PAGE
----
Published in Motherboards

Gigabyte's first P55 gets shown off

by on27 April 2009


At GOOC US quarter finals

Colin Brix from Gigabyte was showing off one the company's upcoming P55 motherboards during the GOOC US quarter finals this past weekend and PC Perspective was there and managed to snap a couple of pictures of the board.

The board itself looks pretty standard, it has three x16 PCI Express slots, although again, we're not sure about the exact PCI Express lane configuration, but at least the top slot will use the full 16 lanes in single card mode and you can clearly see the digital switch in the pictures for using a pair of graphics cards. The board also has two PCI Express x1 slots and two PCI slots.

Around the back we're most likely looking at a standard Gigabyte setup consisting of a pair of PS/2 ports, eight USB 2.0 ports, a mini and full size FireWire port, dual Gigabit Ethernet, 7.1-channel audio and optical as well as coaxial S/PDIF out. The board also has 10 SATA connectors, three headers for an additional six USB 2.0 ports, a header for a FireWire port, a floppy and IDE connector and three buttons which consist of power on/off, reset and clear CMOS.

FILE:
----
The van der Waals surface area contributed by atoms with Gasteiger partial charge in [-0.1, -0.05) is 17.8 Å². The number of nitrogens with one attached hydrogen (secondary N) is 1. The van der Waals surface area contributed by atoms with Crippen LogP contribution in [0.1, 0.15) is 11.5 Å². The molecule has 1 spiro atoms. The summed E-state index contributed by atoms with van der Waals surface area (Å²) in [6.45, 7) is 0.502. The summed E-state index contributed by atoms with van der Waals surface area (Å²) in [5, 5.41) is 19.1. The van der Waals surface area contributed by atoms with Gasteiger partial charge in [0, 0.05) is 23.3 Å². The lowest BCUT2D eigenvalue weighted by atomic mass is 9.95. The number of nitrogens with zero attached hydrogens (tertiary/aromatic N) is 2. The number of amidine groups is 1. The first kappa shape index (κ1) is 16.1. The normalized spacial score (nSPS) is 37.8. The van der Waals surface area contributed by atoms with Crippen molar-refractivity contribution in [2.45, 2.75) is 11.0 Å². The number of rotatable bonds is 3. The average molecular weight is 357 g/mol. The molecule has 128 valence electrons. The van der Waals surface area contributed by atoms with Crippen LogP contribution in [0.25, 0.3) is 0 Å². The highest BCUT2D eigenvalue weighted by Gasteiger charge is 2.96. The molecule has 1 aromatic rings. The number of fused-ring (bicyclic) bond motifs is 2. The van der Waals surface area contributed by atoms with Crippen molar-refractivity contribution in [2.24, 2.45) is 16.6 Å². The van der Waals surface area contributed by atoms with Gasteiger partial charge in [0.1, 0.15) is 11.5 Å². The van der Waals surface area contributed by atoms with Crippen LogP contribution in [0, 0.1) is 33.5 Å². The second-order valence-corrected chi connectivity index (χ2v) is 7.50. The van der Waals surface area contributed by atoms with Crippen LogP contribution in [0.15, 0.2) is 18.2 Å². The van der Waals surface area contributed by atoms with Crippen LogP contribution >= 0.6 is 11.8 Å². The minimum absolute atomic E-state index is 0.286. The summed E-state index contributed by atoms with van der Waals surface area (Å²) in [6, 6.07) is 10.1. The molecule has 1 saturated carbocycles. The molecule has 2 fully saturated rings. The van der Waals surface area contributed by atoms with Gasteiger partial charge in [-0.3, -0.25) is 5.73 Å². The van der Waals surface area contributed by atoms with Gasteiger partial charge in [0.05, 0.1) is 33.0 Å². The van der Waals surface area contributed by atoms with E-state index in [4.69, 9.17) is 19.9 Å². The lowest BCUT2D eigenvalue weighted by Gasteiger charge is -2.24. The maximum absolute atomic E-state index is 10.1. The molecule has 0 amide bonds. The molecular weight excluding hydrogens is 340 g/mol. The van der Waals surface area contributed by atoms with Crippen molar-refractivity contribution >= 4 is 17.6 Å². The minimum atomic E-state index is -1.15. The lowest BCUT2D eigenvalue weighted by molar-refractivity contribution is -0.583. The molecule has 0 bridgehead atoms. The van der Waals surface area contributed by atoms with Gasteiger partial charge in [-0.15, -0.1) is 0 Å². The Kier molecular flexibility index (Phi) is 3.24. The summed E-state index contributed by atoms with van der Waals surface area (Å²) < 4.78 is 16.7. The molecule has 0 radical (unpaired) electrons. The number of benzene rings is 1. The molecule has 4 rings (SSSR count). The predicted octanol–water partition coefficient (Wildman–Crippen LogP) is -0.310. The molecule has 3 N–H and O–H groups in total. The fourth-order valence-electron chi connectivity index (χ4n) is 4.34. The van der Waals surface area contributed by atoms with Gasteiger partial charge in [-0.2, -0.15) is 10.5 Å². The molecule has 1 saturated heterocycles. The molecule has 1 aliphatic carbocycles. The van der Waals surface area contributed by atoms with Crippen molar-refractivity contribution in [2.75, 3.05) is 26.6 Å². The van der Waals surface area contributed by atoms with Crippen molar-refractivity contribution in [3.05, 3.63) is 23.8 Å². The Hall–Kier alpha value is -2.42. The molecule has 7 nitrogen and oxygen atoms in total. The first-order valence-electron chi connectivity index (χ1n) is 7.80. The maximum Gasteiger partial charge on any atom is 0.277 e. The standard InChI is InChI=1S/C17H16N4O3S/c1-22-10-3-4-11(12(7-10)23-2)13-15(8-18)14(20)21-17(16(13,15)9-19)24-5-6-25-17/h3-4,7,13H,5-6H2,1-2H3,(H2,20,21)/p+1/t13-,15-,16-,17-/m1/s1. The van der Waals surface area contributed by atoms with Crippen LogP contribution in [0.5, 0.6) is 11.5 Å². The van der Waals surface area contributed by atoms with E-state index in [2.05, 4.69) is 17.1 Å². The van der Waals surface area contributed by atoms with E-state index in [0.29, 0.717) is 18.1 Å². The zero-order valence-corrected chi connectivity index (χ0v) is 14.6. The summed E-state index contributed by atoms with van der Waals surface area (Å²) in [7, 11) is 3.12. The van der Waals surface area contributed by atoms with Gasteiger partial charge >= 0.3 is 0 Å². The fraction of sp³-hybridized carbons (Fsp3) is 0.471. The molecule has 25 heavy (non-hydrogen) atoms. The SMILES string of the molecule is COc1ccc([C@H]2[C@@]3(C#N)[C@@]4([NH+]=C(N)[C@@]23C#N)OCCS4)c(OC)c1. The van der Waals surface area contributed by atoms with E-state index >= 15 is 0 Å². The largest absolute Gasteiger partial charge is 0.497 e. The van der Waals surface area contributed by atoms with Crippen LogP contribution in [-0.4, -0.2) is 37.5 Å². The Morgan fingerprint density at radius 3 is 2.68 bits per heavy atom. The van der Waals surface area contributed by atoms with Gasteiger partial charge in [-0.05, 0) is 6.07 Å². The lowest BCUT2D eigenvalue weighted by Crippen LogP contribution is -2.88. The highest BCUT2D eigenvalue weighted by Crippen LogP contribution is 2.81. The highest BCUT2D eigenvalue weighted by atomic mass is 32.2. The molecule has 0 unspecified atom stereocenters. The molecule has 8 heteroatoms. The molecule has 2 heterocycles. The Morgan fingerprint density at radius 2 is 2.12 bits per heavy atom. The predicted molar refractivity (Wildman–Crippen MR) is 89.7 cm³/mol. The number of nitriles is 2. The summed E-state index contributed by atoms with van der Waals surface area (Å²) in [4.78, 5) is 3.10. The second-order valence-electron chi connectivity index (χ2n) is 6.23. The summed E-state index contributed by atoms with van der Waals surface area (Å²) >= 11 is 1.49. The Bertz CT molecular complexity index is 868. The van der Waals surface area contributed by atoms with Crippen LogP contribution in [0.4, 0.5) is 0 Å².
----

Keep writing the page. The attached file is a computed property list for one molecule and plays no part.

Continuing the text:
Finally the board has an ONFI slot, something one of our sources at Gigabyte pointed us towards. Initially it was thought that these slots were meant for Intel's next gen Turbo Memory cards, but it seems like there's a lot more to it than that. The ONFI interface offers speeds of up to 200MB/s (that's Mega Byte, not Mega bit) and will accept various flash memory based devices, including Turbo Memory modules, but also SSD drives. This might become a standard interface for SSD drives in the future, although it seems like the physical size of the drives would be limited due to the positioning of the ONFI slots on all motherboards we've seen to date.

We'll try to dig up a few more details about the ONFI cards and report back once we have some more information to share, but we've already been told that it should be possible to boot from the ONFI interface, unlike some PCI Express based SSD solutions.

You can find the pictures of the board here
Last modified on 27 April 2009
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